background.”       R.R. 13a.      The Personnel Manual addresses the psychological
evaluation with respect to the qualifications and training of the evaluators; the
information to be made available to the evaluators; the standardized forms to be used
by the evaluators; and the letters used to notify applicants of the outcome of the
evaluations. There seems little doubt that the Personnel Manual was intended for
internal use.
                In Petsinger v. Department of Labor and Industry, Office of Vocational
Rehabilitation, 

988 A.2d 748

, 757-58 (Pa. Cmwlth. 2010), this Court held that
internal policies do not create enforceable rights in third parties. Likewise, in Sever
v. Department of Environmental Resources, 

514 A.2d 656

(Pa. Cmwlth. 1986), this
Court held that executive orders or management directives do not create an
enforceable right unless they implement a law. It may be that the Personnel Manual


9
 The law defines an “adjudication” as “[a]ny final order, decree, decision, determination or ruling
by any agency affecting personal or property rights, privileges, immunities, duties, liabilities or
obligations of any or all of the parties to the proceeding in which the adjudication is made.” 2 Pa.
C.S. §101 (emphasis added).


                                                10
implements the statute that created the Municipal Police Officers’ Educational and
Training Commission or the Home Rule Charter provisions on the City’s civil
service system. However, in the absence of an evidentiary record on the Personnel
Manual, we lack a sufficient basis to determine its relevance to Cook’s appeal and
give it no further consideration.
              City Civil Service Regulation 10.0943, by contrast, was promulgated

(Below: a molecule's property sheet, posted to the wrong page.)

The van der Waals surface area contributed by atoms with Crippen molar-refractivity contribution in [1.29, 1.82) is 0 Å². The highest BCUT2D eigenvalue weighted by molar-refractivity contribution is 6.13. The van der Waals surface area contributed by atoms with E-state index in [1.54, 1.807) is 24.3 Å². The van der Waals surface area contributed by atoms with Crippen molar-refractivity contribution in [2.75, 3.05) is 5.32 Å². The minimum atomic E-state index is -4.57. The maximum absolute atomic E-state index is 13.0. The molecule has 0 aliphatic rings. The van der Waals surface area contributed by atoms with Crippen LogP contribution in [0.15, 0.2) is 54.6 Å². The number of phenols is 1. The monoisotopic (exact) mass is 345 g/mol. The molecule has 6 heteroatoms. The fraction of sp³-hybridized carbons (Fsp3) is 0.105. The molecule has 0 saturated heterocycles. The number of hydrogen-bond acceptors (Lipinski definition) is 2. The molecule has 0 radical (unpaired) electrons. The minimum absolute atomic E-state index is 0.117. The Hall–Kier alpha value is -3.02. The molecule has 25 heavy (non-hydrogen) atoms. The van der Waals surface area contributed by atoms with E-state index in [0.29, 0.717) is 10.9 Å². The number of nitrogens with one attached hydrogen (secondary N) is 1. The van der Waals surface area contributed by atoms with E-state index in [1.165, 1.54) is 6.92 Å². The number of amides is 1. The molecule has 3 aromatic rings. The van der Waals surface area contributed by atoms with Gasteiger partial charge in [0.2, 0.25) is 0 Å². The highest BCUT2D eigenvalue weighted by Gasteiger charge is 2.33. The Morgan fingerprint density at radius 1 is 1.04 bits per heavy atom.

under the City’s Home Rule Charter10 and governs all City employment. It requires
the City’s Personnel Director to “prepare” and “administer the civil service program
under the civil service regulations.” PHILADELPHIA HOME RULE CHARTER §7-100.
Further,

              [t]he purpose of the civil service provisions of this charter is to
              establish for the City a system of personnel administration based
              on merit principles and scientific methods governing the
              appointment, promotion, demotion, transfer, lay-off, removal
              and discipline of its employees, and other incidents of City
              employment. All appointments and promotions to positions in
              the civil service shall be made in accordance with the civil
              service regulations.

Id. §7-300 (emphasis added).

It further mandates that “[a]ll officers and employees
of the City shall comply with and aid in all proper ways in carrying out the civil
service regulations.”

Id. §7-302(1). The Home

Rule Charter directs the creation of a classification plan for
the City’s civil service system.

Id. §7-400 (emphasis added).

This classification
plan covers all positions in the civil service and provides for “[o]pen competitive


10
   Pursuant to the Pennsylvania Constitution, PA. CONST. art. IX, §2, the General Assembly
adopted the First Class City Home Rule Act (Home Rule Act), Act of April 21, 1949, P.L. 665, as
amended, 53 P.S. §§13101-13157, and based on this statute, the City adopted a Home Rule Charter
in 1951. Ortiz v. Commonwealth, 

655 A.2d 194

, 195 (Pa. Cmwlth. 1995).


                                              11
examinations to test the relative fitness of applicants for the respective positions.”

Id. §7-401. Specifically, the

Home Rule Charter directs

               [t]he establishment of eligible lists for appointment and
               promotion, upon which lists shall be placed the names of
               successful candidates in the order of their relative excellence in
               the respective examinations.… Such lists shall continue in force
               for at least one year from the date of their establishment and